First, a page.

Dendron, LancashireEdit This Page
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Dendron St Matthew was an Ecclesiastical Parish in the county of Lancashire, created in 1773 from Aldingham,_Lancashire Ancient Parish.
The village is mentioned in the Domesday Book as Dene, and the name is thought to mean sheltering place for deer - it is only a coincidence that it is the same as the Greek for tree.
The most notable feature of the village is the 17th century St Matthew's Church. It was originally built as a chapel of ease in 1642, and it spent most of its early life as a school for the village children.
In 1652, the famous Quaker George Fox preached with some success at the chapel and noted that "no priest had ever preached in it" before this time. It was not until 1671 that a Minister was properly appointed to serve Dendron.
The renowned artist George Romney, born in nearby Dalton, was educated for a short time at the school but was removed in 1745 by his father because he had failed to make any progress.
In 1833 a new schoolroom was built opposite the churchyard, replacing what had once been a cockpit, and in the same year the vicarage was built. The schoolroom still stands today as a meeting room and Sunday school, but was replaced in the 1870s by another, larger building some distance south of the village in which were educated most of the children from the villages of Dendron, Leece and Gleaston. This building later became a primary school, but in 1994 it ceased to be a school at all when it was amalgamated with two other small rural schools into Low Furness C of E School in Urswick; it is now a house. Beside it stands a War Memorial commemorating parishioners lost in the First World War.
Dendron did not become a parish church until 1892.
The modern parish is in the Diocese of Carlisle the village has since 1974 been in Cumbria.
DENDRON, a chapelry, in the parish of Aldingham, union of Ulverston, hundred of Lonsdale north of the Sands, county of Lancaster, 2½ miles (S. S. E.) from Dalton. This place lies west-by-south of the church of Aldingham, and includes Leece, a small township containing a few farmhouses, in one of the most fertile and salubrious parts of Low Furness, where the eminences are gently swelling mounts, and the vales narrow and winding. The living is a perpetual curacy; net income, £80; patron, the Rector of Aldingham. The chapel, erected by Robert Dickenson in 1642, was rebuilt about 70 years ago, at the expense of Thomas Green, Esq., of London. Robert Dickenson, in 1644, also founded a school, with an endowment.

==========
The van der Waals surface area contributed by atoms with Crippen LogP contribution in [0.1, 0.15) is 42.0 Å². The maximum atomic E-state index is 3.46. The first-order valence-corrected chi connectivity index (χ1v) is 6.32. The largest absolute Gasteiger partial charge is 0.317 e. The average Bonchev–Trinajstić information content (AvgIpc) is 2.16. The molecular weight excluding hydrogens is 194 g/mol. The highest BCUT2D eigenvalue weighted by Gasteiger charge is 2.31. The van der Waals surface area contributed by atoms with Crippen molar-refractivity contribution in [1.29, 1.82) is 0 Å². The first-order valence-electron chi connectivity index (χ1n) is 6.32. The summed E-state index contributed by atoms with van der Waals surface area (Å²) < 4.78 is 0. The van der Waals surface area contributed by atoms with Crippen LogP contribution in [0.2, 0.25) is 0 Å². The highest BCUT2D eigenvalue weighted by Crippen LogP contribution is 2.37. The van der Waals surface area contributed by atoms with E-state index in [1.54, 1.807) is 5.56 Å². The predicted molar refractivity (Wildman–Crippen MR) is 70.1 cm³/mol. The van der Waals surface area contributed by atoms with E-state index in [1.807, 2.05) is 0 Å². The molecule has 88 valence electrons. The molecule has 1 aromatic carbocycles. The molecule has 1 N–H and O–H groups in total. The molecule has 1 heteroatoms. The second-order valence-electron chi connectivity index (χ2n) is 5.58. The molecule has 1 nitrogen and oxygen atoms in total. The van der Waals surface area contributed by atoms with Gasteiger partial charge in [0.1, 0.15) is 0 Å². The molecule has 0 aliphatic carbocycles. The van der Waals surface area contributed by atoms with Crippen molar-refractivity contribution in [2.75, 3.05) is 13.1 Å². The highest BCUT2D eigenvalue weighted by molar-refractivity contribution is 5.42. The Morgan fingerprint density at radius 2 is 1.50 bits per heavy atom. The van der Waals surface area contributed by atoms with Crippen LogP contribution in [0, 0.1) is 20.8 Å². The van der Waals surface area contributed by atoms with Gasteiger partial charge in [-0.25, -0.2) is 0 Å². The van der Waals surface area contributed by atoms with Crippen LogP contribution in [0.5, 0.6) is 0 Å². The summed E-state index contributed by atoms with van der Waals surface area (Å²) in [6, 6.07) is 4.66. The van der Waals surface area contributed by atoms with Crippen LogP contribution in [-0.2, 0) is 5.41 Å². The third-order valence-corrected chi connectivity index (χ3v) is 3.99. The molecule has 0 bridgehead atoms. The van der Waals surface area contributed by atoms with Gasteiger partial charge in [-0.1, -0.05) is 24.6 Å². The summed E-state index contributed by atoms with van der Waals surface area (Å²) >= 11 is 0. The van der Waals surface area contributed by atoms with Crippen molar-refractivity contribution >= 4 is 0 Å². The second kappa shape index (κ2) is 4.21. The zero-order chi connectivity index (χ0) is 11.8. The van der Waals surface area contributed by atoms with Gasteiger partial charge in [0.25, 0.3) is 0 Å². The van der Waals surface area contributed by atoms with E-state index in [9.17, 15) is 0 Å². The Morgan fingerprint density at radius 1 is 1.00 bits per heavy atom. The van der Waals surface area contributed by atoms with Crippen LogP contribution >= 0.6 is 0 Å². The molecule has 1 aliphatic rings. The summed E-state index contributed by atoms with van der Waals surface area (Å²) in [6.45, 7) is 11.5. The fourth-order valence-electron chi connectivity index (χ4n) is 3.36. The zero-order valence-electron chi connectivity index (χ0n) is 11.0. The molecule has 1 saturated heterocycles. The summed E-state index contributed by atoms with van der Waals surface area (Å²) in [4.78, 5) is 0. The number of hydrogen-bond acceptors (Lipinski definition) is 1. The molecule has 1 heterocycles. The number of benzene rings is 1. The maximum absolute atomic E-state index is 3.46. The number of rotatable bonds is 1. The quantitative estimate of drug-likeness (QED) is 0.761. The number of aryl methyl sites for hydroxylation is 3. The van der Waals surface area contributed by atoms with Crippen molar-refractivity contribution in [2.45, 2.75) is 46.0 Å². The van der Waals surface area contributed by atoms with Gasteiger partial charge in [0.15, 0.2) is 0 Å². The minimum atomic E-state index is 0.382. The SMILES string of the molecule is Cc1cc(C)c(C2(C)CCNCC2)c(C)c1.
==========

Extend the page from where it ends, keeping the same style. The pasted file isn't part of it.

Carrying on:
From: A Topographical Dictionary of England by Samuel Lewis (1848), pp. 28-32. URL: http://www.british-history.ac.uk/report.aspx?compid=50917 Date accessed: 29 June 2010.
Birth, marriages and deaths were kept by the government, from July 1837 to the present day. The civil registration article tells more about these records. There are several Internet sites with name lists or indexes. A popular site is FreeBMD.
Include here information for parish registers, Bishop’s Transcripts and other types of church records, such as parish chest records. Add the contact information for the office holding the original records. Add links to the Family History Library Catalog showing the film numbers in their collection
Include an overview if there is any unique information, such as the census for X year was destroyed. Add a link to online sites for indexes and/or images. Also add a link to the Family History Library Catalog showing the film numbers in their collection.
Records of wills, administrations, inventories, indexes, etc. were filed by the court with jurisdiction over this parish. Go to Lancashire Probate Records to find the name of the court having primary jurisdiction. Scroll down in the article to the section Court Jurisdictions by Parish.
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